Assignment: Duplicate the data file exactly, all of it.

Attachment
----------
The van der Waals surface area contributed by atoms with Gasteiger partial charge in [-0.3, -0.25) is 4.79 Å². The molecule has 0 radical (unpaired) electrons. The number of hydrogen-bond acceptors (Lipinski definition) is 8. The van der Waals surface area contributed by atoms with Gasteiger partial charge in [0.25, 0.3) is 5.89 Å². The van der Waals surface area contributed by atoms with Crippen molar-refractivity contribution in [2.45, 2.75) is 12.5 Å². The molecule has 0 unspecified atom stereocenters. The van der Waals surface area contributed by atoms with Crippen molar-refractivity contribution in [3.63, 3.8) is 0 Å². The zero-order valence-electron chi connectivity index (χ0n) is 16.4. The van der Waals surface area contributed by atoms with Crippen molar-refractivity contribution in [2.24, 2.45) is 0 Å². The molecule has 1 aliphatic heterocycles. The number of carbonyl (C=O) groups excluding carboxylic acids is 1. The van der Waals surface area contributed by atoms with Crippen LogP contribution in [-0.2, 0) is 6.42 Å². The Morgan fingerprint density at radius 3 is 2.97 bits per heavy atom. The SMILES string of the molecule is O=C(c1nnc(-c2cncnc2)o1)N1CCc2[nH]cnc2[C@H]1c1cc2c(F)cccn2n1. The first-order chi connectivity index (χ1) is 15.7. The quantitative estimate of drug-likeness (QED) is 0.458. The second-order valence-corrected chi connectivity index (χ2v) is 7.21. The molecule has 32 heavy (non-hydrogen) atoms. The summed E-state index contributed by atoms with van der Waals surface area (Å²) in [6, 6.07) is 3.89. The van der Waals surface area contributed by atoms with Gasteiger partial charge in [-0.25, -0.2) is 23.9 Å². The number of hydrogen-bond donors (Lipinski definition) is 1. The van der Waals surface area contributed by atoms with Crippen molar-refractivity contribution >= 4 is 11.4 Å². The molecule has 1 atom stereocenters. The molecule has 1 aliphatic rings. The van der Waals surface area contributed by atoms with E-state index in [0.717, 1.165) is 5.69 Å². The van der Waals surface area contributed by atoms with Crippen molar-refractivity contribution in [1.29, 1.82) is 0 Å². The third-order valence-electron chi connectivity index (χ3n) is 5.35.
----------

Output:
The van der Waals surface area contributed by atoms with Gasteiger partial charge in [-0.3, -0.25) is 4.79 Å². The molecule has 0 radical (unpaired) electrons. The number of hydrogen-bond acceptors (Lipinski definition) is 8. The van der Waals surface area contributed by atoms with Gasteiger partial charge in [0.25, 0.3) is 5.89 Å². The van der Waals surface area contributed by atoms with Crippen molar-refractivity contribution in [2.45, 2.75) is 12.5 Å². The molecule has 0 unspecified atom stereocenters. The van der Waals surface area contributed by atoms with Crippen molar-refractivity contribution in [3.63, 3.8) is 0 Å². The zero-order valence-electron chi connectivity index (χ0n) is 16.4. The van der Waals surface area contributed by atoms with Crippen molar-refractivity contribution in [2.24, 2.45) is 0 Å². The molecule has 1 aliphatic heterocycles. The number of carbonyl (C=O) groups excluding carboxylic acids is 1. The van der Waals surface area contributed by atoms with Crippen LogP contribution in [-0.2, 0) is 6.42 Å². The Morgan fingerprint density at radius 3 is 2.97 bits per heavy atom. The SMILES string of the molecule is O=C(c1nnc(-c2cncnc2)o1)N1CCc2[nH]cnc2[C@H]1c1cc2c(F)cccn2n1. The first-order chi connectivity index (χ1) is 15.7. The quantitative estimate of drug-likeness (QED) is 0.458. The second-order valence-corrected chi connectivity index (χ2v) is 7.21. The molecule has 32 heavy (non-hydrogen) atoms. The summed E-state index contributed by atoms with van der Waals surface area (Å²) in [6, 6.07) is 3.89. The van der Waals surface area contributed by atoms with Gasteiger partial charge in [-0.25, -0.2) is 23.9 Å². The number of hydrogen-bond donors (Lipinski definition) is 1. The van der Waals surface area contributed by atoms with Crippen molar-refractivity contribution >= 4 is 11.4 Å². The molecule has 1 atom stereocenters. The molecule has 1 aliphatic rings. The van der Waals surface area contributed by atoms with E-state index in [0.717, 1.165) is 5.69 Å². The van der Waals surface area contributed by atoms with Crippen molar-refractivity contribution in [1.29, 1.82) is 0 Å². The third-order valence-electron chi connectivity index (χ3n) is 5.35.